Athens. Here is the most apt analogy I can provide for my visit to Athens:
I was on the metro system, which is surely a lasting relic of the 2004 Olympics, and people-watching. I felt a little guilty noticing, but there was no denying the browned teeth, sunken eyes, and overall lack of attractiveness that I had found so appealing and ubiquitous in Paris. I finally spotted one young woman across from me leaning up against the doors of the metro who was beautiful, though the rings around her eyes lent her an air of fatigue she might have felt for years. She had long, velvet brown hair, deep and dark Greek eyes, and a smooth complexion. I admired her beauty, what was left of it, for a couple seconds, until she slowly raised a finger up and thrust it deep into her right nostril, twisting it around for a few of my stunned heartbeats. I was relieved she didn’t stare at or consume the olfactory output, but I was disheartened nonetheless.
The metro system in Athens is curious. The signs displaying ETA countdowns of incoming trains display both minutes and seconds, but the seconds remain at 00″. This bothered me more than it should have, even more than the shrill opera music that boomed and echoed down the cavernous waiting areas. And even more strange was that the entry to the subways is enforced by some sort of “honor code” system, where one must buy a ticket, insert/validate it at a stand-alone pole, and walk unimpeded into the station. On my return to the airport the morning after arriving, I took my ticket from the previous day and inserted it into the validation machine, which turned green and made a happy beep, and walked into the station. The fine for not validating a ticket is sixty times the ticket price, but I had no idea whether or not I was liable.
Due to flight time complications (I was the second person through security at ORLY airport in Paris), I had barely slept, so when I arrived at my hotel and I immediately crashed in exhaustion. When I woke in the late afternoon, I only had enough site/sight-seeing time to climb the Acropolis, the sacred fist of rock upon which sit the Parthenon and temple of Athena Nike, among others. The Athens I saw was low and sprawling like a flood, so the height of the Acropolis makes it seem the center of a city with no center. Having heard and read so much of this place, I was surprised to feel little of the emotion I felt upon first seeing la Seine in Paris. Perhaps it was because the rock was crawling with other tourists, snapping away from behind their iPads and cameras.
I can’t remotely relish experiences like this when I have to share it with strangers (a “Happy Pizza,” like the one I had when I first visited the temples of Angkor, may (would) have helped me zone out everyone else’s presence). Also distracting was that the whole peak seemed to be statically under repair- static, because many of the tools, machines, and scaffolding had gathered dust. Descending the Acropolis, the ground and air were arid and in stasis. Cicadas buzzed loudly from every tree, and the soil looked less fertile than a beach.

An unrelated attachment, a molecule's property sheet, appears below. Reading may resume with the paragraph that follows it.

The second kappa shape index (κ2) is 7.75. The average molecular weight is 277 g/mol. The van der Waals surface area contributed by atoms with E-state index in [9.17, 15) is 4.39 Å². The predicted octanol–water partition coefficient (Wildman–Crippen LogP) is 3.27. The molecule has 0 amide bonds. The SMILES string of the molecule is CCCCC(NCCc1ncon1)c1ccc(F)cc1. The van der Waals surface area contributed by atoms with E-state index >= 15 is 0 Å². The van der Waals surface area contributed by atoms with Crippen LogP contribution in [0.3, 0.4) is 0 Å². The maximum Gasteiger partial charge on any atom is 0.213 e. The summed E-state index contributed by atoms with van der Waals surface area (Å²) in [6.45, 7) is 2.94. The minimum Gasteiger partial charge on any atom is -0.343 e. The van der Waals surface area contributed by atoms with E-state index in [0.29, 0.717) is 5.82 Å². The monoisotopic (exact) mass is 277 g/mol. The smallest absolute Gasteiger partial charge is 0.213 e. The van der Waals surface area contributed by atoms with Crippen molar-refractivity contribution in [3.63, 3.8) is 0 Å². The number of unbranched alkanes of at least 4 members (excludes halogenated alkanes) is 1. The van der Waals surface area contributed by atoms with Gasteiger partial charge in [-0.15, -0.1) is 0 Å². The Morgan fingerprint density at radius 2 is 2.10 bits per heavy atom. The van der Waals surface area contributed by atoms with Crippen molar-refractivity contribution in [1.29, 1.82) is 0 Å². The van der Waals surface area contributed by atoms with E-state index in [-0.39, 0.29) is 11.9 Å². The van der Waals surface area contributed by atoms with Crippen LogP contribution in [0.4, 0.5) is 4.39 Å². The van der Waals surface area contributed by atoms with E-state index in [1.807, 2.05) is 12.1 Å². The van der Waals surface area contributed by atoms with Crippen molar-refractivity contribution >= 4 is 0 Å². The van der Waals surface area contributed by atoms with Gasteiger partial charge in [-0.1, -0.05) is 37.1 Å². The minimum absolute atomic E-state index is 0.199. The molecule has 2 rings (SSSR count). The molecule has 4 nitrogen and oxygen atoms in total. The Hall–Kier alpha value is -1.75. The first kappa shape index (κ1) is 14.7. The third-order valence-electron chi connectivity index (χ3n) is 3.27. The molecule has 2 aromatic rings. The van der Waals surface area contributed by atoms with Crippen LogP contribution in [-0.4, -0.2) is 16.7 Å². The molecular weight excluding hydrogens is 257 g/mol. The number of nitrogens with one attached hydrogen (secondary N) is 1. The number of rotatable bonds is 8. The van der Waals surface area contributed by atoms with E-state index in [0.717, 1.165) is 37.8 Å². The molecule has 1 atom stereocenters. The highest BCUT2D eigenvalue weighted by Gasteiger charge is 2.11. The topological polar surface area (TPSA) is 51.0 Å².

After this, I wandered through the neighborhood below- Plaka- which crawled up the lower slopes of the Acropolis. It was an intriguing maze of narrow streets, too narrow for a car and filled with grapevines, whose constant bending and turns seemed
to egg me on further and higher. I wound my way up as high as I could, stopping once to hang out with a group of 10 stray cats. Even they couldn’t hold a candle to the Parisian strays, which take perfectly formed, crispy baguette dumps.
I’ve been very unfair here. Beautiful or not, the people (and cats) of Athens were generally very helpful and friendly. The restaurants on the hills of Plaka were charming and romantic, the hosts smiling and unpushy, and more than once I found myself overlooking a fenced set of ruins that no one had attempted to “revive.” These I preferred vastly to the Acropolis, knowing that the only hands besides those of Father Time to have carved the stones had withered away to bleached bones two thousand years ago.
I enjoyed my dinner right on the edge of one such field of ruins, with the sun setting just behind. I only had 15 Euros on me, exactly enough for a good meal and a half liter of wine (when in Greece…). For this reason I asked the waiter whether service was included, and when I tried to change my order to accommodate his tip he refused to let me change my order, instead insisting I return another time a provide his tip then. The place had excellent food and a view, and was called Dioskourio.
Seeing me with my pitcher of wine and thinking me a sad sight, a group of four drunk Greeks the next table over urged me to come sit with them. This is something I love about traveling solo- this unsolicited invitation would not have come otherwise. Two men and two women, childhood friends, proceeded to pepper me with questions and insisted I come with them to some local bars. After passing by nighttime lit ruins nearby that they found completely unremarkable, we went to one fantastic bar called Brettos which distilled its own colorful liqueurs, brightly lit up in a library of rainbows behind the bar. Then a flurry of unanticipated action and questionable decision making was followed by a 4:00 am cab ride back to my hotel and an amusing Skype call to Steven D Cohen.
I arrived at no grand conclusions or epiphanies while here, and everything I’ve written is essentially a chronological recount of my brief stay. In all honesty, I outwardly feel that this length of stay was enough of a taste, but I still have a sneaking suspicion that I missed much and more of the city that would resonate with me. I do intend to go back someday, if only just to find that waiter and give him his tip, with considerable interest.
Hello-yasho, yassos to many
Efradisto- Thank you